Through its (hospital) Management, the hospital identified space for a Palliative Care Unit (PCU) and formed a palliative care team in October 2013.
The team has since had two members undertake the introduction to palliative care short course with support from Kenya Hospices and Palliative Care Association (KEHPCA).
Support from the hospital has seen the palliative care team go for a bench marking visit at Machakos palliative care unit.
Machakos PCU head Mr. Musau Moni says that Kitui PCU has a full backing from the hospital and the Kitui County administration which is a prerequisite to development of the needed care.
“The palliative care team from the hospital is all inclusive with key cadres presented in the team which makes decisions easier,” says Mr. Musau.
The recent visit to Kitui hospital and County Ministry of Health by KEHPCA Executive Director Dr. Zippy set the ball rolling. The Health Minister stood by her word promising to ensure that palliative care clinic is refurbished”.
He says that his team is available to offer necessary support to ensure the unit rises to meet the demand for palliative care services in the area adding that visiting them occasionally will be a motivation.
“We greatly appreciate the County Government through the Director and the County Minister for Health for having renovated the unit,” says M/s. Ruth Ndambuki, a Senior Nursing Officer in charge PCU.
Though they are faced with resource challenges that limit them from currently using the unit, M/s. Ndambuki says that they do their best to touch the lives of the suffering patients. “Those in severe pain are physically taken to Machakos PCU to get oral morphine and those in need of chemotherapy and radiotherapy are referred to Kenyatta National Hospital and followed home after discharge.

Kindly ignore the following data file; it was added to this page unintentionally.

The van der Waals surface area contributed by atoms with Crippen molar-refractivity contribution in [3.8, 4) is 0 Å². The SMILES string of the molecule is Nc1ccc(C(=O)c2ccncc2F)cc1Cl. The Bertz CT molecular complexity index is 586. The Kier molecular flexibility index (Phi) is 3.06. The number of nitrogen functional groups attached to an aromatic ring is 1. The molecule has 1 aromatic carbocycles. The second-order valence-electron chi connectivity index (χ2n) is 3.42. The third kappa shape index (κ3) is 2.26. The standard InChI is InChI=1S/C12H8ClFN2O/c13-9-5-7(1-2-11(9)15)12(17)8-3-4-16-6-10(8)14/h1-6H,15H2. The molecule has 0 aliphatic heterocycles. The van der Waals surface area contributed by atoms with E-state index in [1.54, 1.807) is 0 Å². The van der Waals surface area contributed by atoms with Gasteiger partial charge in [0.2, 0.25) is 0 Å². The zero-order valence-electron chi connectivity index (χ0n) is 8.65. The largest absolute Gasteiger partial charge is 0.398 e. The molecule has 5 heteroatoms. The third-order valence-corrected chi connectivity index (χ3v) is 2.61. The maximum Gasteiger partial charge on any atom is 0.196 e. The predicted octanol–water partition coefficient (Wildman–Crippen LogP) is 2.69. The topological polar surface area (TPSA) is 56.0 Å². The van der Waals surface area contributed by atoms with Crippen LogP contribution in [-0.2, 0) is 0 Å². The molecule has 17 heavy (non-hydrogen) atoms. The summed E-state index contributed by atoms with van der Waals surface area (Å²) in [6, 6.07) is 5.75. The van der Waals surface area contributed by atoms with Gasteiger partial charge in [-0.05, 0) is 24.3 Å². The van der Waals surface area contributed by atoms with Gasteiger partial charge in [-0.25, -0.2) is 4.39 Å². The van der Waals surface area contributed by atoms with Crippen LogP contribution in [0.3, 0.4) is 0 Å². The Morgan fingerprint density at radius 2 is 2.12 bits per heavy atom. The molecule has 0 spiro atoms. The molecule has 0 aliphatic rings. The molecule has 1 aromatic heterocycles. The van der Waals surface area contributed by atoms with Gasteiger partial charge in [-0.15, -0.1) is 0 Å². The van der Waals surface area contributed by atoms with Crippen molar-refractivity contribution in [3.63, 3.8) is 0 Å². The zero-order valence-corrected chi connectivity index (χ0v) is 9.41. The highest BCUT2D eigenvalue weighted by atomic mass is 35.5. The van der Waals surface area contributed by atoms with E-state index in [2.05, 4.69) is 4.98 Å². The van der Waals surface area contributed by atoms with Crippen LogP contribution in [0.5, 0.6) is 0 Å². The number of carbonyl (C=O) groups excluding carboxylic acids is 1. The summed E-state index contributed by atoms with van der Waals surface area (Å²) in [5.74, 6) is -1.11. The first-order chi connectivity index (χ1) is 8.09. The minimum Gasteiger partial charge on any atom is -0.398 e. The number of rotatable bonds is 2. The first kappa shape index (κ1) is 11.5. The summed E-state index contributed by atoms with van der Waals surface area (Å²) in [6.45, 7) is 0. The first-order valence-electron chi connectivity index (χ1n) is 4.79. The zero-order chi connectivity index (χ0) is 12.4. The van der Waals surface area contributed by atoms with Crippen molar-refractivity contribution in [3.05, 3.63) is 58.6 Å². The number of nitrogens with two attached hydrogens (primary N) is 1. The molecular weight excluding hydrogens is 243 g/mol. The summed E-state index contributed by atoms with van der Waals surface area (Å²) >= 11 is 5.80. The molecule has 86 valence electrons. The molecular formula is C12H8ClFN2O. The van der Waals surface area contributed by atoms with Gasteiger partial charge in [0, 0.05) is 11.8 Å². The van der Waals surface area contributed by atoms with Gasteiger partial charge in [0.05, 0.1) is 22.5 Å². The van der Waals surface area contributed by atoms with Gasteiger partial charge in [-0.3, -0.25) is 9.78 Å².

They indicate lack of furniture and other office necessities besides transport challenges that has forced them to dig deeper into their pockets to carry out home visits.
“There is no greater joy than to see a patient with a life limiting illness pain free; from tears and desperation to smiling with his/her family or to have a peaceful death.” she says.
She mentions a 17 year old patient who was hospitalized with osteogenic sarcoma (a bone cancer) and whose case they followed home, 20 kilometers away by matatu (public means) and a boda boda (motorcycle) saying that the family is now living in joy following the support they have received from the team including Machakos PCU.
M/s. Ndambuki thanks Kenya Hospices and Palliative Care Association (KEHPCA) for the support it has given to the team at the unit and wishes to be supported to undertake a diploma in higher education in palliative care at Nairobi Hospice or at the Kenya Medical Training College (KMTC).
The unit’s mission is to offer quality palliative care to the terminally ill and facilitate spiritual, emotional and social support to both patients and their families.
They have a vision to promote effective and timely palliative care outlining their objectives as below;
- To create awareness about palliative care services within the county
- To co-ordinate and provide palliative services within the county
- To advocate for palliative services provision for patients with life limiting illness and their families
- To make follow up to these patients and teach the carer on home based care.
- To offer bereavement counseling and support to these families following a death of a loved one.
- To be involved in research and survey on life limiting conditions within the county
The team was involved in reviewing in-patients as they waited for renovation of the unit to enable term serve out patients.
The team attends to patients with cancer with the common ones being cervical and breast cancer, malignant melanomas, osteogenic sarcomas, squamous cell carcinoma and also sees HIV patients. The HIV cases are referred to the comprehensive care centre.
They would like to have further palliative care training for their healthcare workers starting with the one week certificate course.